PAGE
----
Standard 8 requirements

With the new Aged Care Quality Standards around the corner, clinical governance must be core and integrated into all governing body risk appetite and risk management plans.

Standard 8 of the Aged Care Quality Standards (ACQS) is a game changer for managers of residential and home care operators (providers), because it will “hold the governing body accountable for the organisation’s compliance with the Aged Care Quality Standards, 2018”.

The Organisation Statement could not be clearer on the responsibilities of boards: “The governing body is accountable for the delivery of safe and quality care and services”.

While providing oversight on the strategic plan, property developments and financial outcomes have been governance 101 for boards of providers, oversight on quality and compliance has usually been seen as the responsibility of management from July 2019 that will change.

Quality and compliance have always been mission-critical issues to providers. Failure comes at huge reputational, personal and financial cost to the organisation, the care recipients and staff. I recently traced the financial performance of a provider who was sanctioned and the cost over a three-year period was in the order of $4,000,000. There are multiple recent cases in New South Wales where providers have had to dispose of their sanctioned facilities.

The failure tolerance continuum

The failure tolerance continuum is a simple tool to help directors focus their attention on what matters.

At the extreme left are the unacceptable operational failures while at the extreme right are the acceptable, if unwelcome, operational failures. To understand your vulnerability as a provider simply place quality and compliance on this continuum. This will quickly show the risk your organisation faces. The further you are to the left, the more visibility of risks and negative events the board requires. Knowing the risk is informative, the real issue is understanding the risk and how to manage it. Regrettably, this is where many boards fail.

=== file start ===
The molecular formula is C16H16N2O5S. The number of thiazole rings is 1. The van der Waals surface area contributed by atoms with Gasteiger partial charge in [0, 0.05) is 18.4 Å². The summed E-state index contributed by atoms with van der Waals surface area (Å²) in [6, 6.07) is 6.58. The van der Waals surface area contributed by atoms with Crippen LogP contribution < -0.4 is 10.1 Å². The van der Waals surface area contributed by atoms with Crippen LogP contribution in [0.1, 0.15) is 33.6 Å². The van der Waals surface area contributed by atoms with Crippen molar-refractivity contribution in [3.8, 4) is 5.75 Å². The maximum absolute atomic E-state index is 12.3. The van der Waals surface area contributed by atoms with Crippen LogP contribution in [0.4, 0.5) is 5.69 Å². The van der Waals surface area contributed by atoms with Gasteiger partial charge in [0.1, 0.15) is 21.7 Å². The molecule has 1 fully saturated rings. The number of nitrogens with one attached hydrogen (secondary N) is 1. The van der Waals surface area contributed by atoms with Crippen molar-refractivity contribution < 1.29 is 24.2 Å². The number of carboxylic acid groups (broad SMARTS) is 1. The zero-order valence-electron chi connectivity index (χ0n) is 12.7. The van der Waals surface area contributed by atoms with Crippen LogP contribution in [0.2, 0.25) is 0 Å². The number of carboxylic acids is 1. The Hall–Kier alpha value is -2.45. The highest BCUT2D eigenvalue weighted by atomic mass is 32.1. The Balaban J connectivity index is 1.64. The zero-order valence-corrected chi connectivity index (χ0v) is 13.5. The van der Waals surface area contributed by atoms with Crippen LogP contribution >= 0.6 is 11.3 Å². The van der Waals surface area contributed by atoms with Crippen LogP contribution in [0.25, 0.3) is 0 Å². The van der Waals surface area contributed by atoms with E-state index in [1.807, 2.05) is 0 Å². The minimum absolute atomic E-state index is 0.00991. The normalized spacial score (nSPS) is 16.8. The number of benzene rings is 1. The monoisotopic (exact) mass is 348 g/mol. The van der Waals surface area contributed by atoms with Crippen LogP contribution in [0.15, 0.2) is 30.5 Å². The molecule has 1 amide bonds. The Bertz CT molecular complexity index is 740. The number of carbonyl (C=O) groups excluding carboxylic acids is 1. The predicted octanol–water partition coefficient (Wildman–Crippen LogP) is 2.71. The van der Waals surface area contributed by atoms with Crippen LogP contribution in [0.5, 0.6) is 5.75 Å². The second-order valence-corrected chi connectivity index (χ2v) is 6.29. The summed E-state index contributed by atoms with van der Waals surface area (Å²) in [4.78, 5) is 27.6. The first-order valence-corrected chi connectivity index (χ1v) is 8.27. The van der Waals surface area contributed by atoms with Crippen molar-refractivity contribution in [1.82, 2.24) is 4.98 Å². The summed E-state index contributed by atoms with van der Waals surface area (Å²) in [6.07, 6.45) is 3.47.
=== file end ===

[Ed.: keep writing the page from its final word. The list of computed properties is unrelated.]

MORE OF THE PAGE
Triple M model

The Pride Living Triple M Model—Measure, Monitor and Motivate—can assist boards develop their risk response obligations. It consists of three key elements.

Measure. Just as there are key operational metrics such as occupancy, EBITDA per place, revenue per resident, so too, there are some key metrics that can indicate quality and compliance red flags. As with all metrics, the skill is to measure the right actions and outcomes and to combine both lead and lag measures. As a result of the recent media, you might consider measuring staff hours per resident or the distribution of staff length of service.

Monitor. Deciding on what to measure is the first step, however, unless you monitor what you measure you will not see any change. Of course, you need to know when the measurement moves from acceptable to unacceptable and set triggers for action. As we have seen in the Royal Commission into banking, the CBA’s customer satisfaction rating was high and yet customers were being treated inappropriately. This teaches us that those charged with governance need to ask what the data might not be showing.

Motivate. The third and critical M is to develop a culture of ‘If it’s not perfect improve it’. Under the existing standards all providers have a Plan for Continuous Improvement (PCI), but in a culture where negative outcomes are unacceptable, there is a risk that failures and mistakes are covered up. A culture that admits we are all human and despite our best intentions sometimes we get it wrong, encourages openness and honesty. If we treat imperfections as opportunities for improvement, we can address the issues, and build a stronger culture of quality and compliance.

This article was originally published for LASA’s Fusion Magazine 2018 Summer Edition

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